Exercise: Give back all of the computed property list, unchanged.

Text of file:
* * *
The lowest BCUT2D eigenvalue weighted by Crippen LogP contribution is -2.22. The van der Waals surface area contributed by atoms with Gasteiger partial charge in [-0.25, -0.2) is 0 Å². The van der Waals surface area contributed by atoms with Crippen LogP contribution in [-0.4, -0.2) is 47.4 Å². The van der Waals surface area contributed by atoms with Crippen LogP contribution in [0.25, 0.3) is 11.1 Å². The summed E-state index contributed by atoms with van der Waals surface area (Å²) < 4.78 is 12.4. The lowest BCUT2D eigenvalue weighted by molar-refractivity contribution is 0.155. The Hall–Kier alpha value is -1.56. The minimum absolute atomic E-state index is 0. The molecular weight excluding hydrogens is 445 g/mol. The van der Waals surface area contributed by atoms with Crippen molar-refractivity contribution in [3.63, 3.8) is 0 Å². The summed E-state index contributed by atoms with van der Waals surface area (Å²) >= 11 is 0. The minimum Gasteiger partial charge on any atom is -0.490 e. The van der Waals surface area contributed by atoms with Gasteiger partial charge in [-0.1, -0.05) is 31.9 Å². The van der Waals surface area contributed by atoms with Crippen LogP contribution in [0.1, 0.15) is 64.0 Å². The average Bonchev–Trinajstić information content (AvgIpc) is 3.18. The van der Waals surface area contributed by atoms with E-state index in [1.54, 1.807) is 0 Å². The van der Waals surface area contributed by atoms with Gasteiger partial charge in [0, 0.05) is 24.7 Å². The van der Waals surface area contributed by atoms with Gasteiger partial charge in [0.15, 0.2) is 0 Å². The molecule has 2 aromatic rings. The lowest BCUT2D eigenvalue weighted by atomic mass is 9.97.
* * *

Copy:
The lowest BCUT2D eigenvalue weighted by Crippen LogP contribution is -2.22. The van der Waals surface area contributed by atoms with Gasteiger partial charge in [-0.25, -0.2) is 0 Å². The van der Waals surface area contributed by atoms with Crippen LogP contribution in [-0.4, -0.2) is 47.4 Å². The van der Waals surface area contributed by atoms with Crippen LogP contribution in [0.25, 0.3) is 11.1 Å². The summed E-state index contributed by atoms with van der Waals surface area (Å²) < 4.78 is 12.4. The lowest BCUT2D eigenvalue weighted by molar-refractivity contribution is 0.155. The Hall–Kier alpha value is -1.56. The minimum absolute atomic E-state index is 0. The molecular weight excluding hydrogens is 445 g/mol. The van der Waals surface area contributed by atoms with Crippen molar-refractivity contribution in [3.63, 3.8) is 0 Å². The summed E-state index contributed by atoms with van der Waals surface area (Å²) >= 11 is 0. The minimum Gasteiger partial charge on any atom is -0.490 e. The van der Waals surface area contributed by atoms with Gasteiger partial charge in [-0.1, -0.05) is 31.9 Å². The van der Waals surface area contributed by atoms with Crippen LogP contribution in [0.1, 0.15) is 64.0 Å². The average Bonchev–Trinajstić information content (AvgIpc) is 3.18. The van der Waals surface area contributed by atoms with E-state index in [1.54, 1.807) is 0 Å². The van der Waals surface area contributed by atoms with Gasteiger partial charge in [0, 0.05) is 24.7 Å². The van der Waals surface area contributed by atoms with Gasteiger partial charge in [0.15, 0.2) is 0 Å². The molecule has 2 aromatic rings. The lowest BCUT2D eigenvalue weighted by atomic mass is 9.97.